What does “Destruction” look like when you’re in the Main Stream Media, or one of their helpers in social media, like Facebook?
It probably looks like the face of President Trump at the White House at the Social Media Summit of July 11, 2019 when he said that he and the 150 social media commentators gathered in the room have more than half a billion (500 Million) followers. The purpose of the summit was to discuss “the attempted silencing of conservative voices on social media.”
Probably none of the social media superstars had as strange a journey to Washington D.C. as political cartoonist Ben Garrison.
He was invited to the summit, then dis-invited on baseless charges of being an anti-Semite (seriously, after all the attacks, hasn’t everybody learned the left’s playbook?), then decided to go anyway.
He might not be able to go to the summit, but there was the after-party at the Trump International Hotel where he’d already booked his hotel room. Who was going to stop him? It’s a little like being forbidden to go to the wedding, but then crashing the reception. Don’t you REALLY WANT TO TALK TO THAT PERSON???
I interviewed Ben on the Saturday morning after the summit, on a wide range of subjects…
Here are some highlights:
Kent: Let’s start with that call from the White House saying, “Hey, Ben, we don’t want you to come.”
Ben: We were invited and we kept quiet for it for about a week. But we could hardly contain ourselves because we were so excited. But we felt like we needed to announce it to our supporters. Because I’d never be able to go to Washington D.C. and stay at the Trump International Hotel if we didn’t have help from our supporters. If I didn’t have that support I wouldn’t be able to afford to buy a new suit, new shoes, a stay at the Trump International Hotel, and the cheapest airline tickets I could find [non-refundable].
But I felt like I had to do it because when the President asks, are you going to say, “No?” This was a great lifetime opportunity to see him in person. And in fact, I was going to present him with a copy of my new coffee table book of my cartoons from the past ten years that I think turned out great. That book comes out in August and I had an advance copy. I was looking forward to it and bursting with excitement.
Then on the day before I was going to go there was a call from the White House. It was some young woman and she said. “We are concerned with all this controversy, maybe you’ll be a distraction to the summit.” And I was like, “Don’t worry about that. It’s all a tempest in a teapot. I’m still coming. We can ignore that.”
There was a long pause on the other end of the line and when the White House aide spoke she said, “Well, we’re still concerned.”
And that’s when I got the cue that they wanted me to decide not to go. Otherwise they’d have to say the President rescinded the invitation to Ben Garrison and that would make him look like the bad guy. I said, “Wow, okay, if I’m going to be a distraction, this summit is so much more important than me, then I won’t go.”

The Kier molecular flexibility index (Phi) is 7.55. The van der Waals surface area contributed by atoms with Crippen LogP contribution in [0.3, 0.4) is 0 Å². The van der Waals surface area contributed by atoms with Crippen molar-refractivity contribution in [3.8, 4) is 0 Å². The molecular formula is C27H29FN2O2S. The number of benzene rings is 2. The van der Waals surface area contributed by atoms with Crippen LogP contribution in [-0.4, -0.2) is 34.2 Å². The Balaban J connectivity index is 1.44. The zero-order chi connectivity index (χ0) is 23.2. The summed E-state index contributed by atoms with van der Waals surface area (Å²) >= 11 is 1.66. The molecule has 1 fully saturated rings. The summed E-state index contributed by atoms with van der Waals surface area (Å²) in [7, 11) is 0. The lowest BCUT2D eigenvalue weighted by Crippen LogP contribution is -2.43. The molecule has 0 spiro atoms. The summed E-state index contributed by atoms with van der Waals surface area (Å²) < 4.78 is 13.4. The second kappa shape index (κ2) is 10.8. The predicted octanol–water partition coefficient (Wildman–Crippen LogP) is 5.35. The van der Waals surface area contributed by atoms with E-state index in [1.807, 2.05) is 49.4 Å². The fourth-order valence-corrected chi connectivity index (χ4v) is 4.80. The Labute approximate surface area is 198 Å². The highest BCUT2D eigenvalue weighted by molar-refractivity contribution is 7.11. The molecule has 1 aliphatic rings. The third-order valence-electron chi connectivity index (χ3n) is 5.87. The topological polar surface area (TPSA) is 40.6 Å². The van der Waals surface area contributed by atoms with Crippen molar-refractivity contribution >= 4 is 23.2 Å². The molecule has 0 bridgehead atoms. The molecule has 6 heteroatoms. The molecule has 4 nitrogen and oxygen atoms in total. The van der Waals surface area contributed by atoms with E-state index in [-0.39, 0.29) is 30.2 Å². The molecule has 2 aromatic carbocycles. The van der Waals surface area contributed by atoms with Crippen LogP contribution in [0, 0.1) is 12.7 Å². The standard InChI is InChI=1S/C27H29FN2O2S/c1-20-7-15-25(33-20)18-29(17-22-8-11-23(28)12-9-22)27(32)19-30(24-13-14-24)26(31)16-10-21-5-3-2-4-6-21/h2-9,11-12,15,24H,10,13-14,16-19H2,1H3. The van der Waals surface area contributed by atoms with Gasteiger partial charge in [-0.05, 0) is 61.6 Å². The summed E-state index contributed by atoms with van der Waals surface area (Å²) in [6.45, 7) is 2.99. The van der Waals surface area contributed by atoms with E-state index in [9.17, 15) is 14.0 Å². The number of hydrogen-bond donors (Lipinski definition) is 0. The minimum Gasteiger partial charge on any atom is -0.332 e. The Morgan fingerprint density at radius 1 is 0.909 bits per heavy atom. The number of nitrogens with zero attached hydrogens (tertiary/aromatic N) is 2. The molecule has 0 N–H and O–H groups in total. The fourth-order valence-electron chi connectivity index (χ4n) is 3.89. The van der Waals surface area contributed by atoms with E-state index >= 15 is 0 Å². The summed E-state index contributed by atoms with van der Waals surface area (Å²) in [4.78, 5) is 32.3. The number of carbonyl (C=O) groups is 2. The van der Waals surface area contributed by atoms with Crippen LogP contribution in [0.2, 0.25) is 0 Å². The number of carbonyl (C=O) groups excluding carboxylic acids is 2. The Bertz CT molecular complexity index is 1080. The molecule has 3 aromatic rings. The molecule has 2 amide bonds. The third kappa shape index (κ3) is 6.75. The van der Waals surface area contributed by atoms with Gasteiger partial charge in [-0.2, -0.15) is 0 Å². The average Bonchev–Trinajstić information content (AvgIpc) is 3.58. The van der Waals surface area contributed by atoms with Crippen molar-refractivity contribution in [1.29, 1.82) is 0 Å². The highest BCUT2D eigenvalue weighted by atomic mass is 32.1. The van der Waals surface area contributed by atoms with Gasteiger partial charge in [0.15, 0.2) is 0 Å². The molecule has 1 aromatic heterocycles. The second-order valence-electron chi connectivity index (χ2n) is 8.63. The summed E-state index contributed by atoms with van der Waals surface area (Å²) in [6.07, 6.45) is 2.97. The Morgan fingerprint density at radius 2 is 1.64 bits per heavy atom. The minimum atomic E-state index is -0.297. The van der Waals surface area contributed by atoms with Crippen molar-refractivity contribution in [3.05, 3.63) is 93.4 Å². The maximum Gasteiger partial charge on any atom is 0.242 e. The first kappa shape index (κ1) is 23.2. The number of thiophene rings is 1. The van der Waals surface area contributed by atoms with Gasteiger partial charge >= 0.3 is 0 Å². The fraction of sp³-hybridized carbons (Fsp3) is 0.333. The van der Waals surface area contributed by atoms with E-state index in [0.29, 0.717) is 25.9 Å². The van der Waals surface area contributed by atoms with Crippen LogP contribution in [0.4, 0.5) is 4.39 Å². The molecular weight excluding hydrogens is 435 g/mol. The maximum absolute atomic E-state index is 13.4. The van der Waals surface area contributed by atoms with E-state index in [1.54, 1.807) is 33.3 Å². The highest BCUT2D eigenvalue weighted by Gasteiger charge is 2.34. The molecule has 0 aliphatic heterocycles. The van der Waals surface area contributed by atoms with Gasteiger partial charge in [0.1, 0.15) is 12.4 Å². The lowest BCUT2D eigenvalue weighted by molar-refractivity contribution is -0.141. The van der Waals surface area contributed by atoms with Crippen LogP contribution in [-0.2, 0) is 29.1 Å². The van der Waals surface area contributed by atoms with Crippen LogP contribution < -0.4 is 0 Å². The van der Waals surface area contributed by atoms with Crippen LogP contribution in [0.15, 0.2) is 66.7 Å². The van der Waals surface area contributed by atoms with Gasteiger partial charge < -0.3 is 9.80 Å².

But I made one little proviso with them. I said, “Look, I’m not going to be telling any of them I’m not going, then. I won’t tell our supporters anything. I don’t want you guys to tell anybody, either. We’ll just let the mainstream media squirm. Let them implode. That was the agreement.
I woke up the next day and saw the news and said, “Who released this?” I thought the White House must have done it anyway. I was furious, but I got over it. Then the White House contacted my wife Tina and said they didn’t release any news. Okay, well how did all these channels suddenly decide to make up a story about me and put it out? It didn’t make any sense to me.
During the course of the interview, Ben spent a good deal of time addressing the charge of anti-Semitism against him. Since the beginning of his public cartooning career many of his pictures have been vandalized and defaced by trolls with Nazi markings, especially when he criticizes the Federal Reserve or global banking systems.
This is a common tactic of the left, and even mild-mannered cartoonists such as Scott Adams have found doctored pictures of themselves in Nazi uniforms highly ranked on Google images.
Garrison had harsh words for the Anti-Defamation League, which prominently featured one of these vandalized and doctored cartoons on their web-site as evidence of his anti-Semitism. One of his cartoons, actually a commissioned work by superstar attorney, blogger, author and film-maker Mike Cernovich, depicting the influence of George Soros came in for heavy criticism. Of this harassment Ben had a lot to say.
Ben: I went to a lawyer five or six years ago when I was getting attacked by these internet trolls and my reputation was being ruined. I’d already had a private investigator track down some of these guys and I asked the attorney, “Can I sue them?” And he said, “Yeah, but it would cost you a lot of money and these guys probably don’t have a lot of money.” And sure enough, one of these guys was a basement dweller in Florida who lived with his parents. It probably would’ve cost me about a hundred thousand dollars.
The ADL (Anti-Defamation League), though, is different, because they are respected by so many of the media outfits and they quote the ADL as absolute proof of my anti-Semitism. That’s why they have to be sued. Will it work? I don’t know. That’s why I’m in contact with them and some people, so I don’t know if it’s possible or not.